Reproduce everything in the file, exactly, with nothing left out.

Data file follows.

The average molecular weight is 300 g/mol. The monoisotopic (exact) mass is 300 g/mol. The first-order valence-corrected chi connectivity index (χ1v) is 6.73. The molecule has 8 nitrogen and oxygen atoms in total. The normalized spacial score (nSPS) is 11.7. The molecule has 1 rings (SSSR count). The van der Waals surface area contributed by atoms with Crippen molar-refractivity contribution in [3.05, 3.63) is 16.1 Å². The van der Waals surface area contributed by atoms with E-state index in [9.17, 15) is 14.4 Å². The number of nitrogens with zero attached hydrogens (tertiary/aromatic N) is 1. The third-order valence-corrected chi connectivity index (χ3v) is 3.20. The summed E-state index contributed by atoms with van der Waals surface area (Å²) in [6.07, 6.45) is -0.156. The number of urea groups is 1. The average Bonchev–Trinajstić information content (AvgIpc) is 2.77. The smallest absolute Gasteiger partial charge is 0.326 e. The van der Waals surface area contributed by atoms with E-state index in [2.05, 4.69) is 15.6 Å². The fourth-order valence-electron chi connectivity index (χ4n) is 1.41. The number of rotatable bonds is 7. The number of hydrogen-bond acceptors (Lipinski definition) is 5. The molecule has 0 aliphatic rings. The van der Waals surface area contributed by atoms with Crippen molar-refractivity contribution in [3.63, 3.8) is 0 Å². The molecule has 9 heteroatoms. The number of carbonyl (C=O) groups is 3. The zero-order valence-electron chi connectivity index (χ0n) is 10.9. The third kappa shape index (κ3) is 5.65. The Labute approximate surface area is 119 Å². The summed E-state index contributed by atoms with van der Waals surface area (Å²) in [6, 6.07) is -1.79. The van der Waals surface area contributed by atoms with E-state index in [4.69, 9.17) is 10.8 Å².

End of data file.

The average molecular weight is 300 g/mol. The monoisotopic (exact) mass is 300 g/mol. The first-order valence-corrected chi connectivity index (χ1v) is 6.73. The molecule has 8 nitrogen and oxygen atoms in total. The normalized spacial score (nSPS) is 11.7. The molecule has 1 rings (SSSR count). The van der Waals surface area contributed by atoms with Crippen molar-refractivity contribution in [3.05, 3.63) is 16.1 Å². The van der Waals surface area contributed by atoms with E-state index in [9.17, 15) is 14.4 Å². The number of nitrogens with zero attached hydrogens (tertiary/aromatic N) is 1. The third-order valence-corrected chi connectivity index (χ3v) is 3.20. The summed E-state index contributed by atoms with van der Waals surface area (Å²) in [6.07, 6.45) is -0.156. The number of urea groups is 1. The average Bonchev–Trinajstić information content (AvgIpc) is 2.77. The smallest absolute Gasteiger partial charge is 0.326 e. The van der Waals surface area contributed by atoms with E-state index in [2.05, 4.69) is 15.6 Å². The fourth-order valence-electron chi connectivity index (χ4n) is 1.41. The number of rotatable bonds is 7. The number of hydrogen-bond acceptors (Lipinski definition) is 5. The molecule has 0 aliphatic rings. The van der Waals surface area contributed by atoms with Crippen molar-refractivity contribution in [3.63, 3.8) is 0 Å². The molecule has 9 heteroatoms. The number of carbonyl (C=O) groups is 3. The zero-order valence-electron chi connectivity index (χ0n) is 10.9. The third kappa shape index (κ3) is 5.65. The Labute approximate surface area is 119 Å². The summed E-state index contributed by atoms with van der Waals surface area (Å²) in [6, 6.07) is -1.79. The van der Waals surface area contributed by atoms with E-state index in [4.69, 9.17) is 10.8 Å².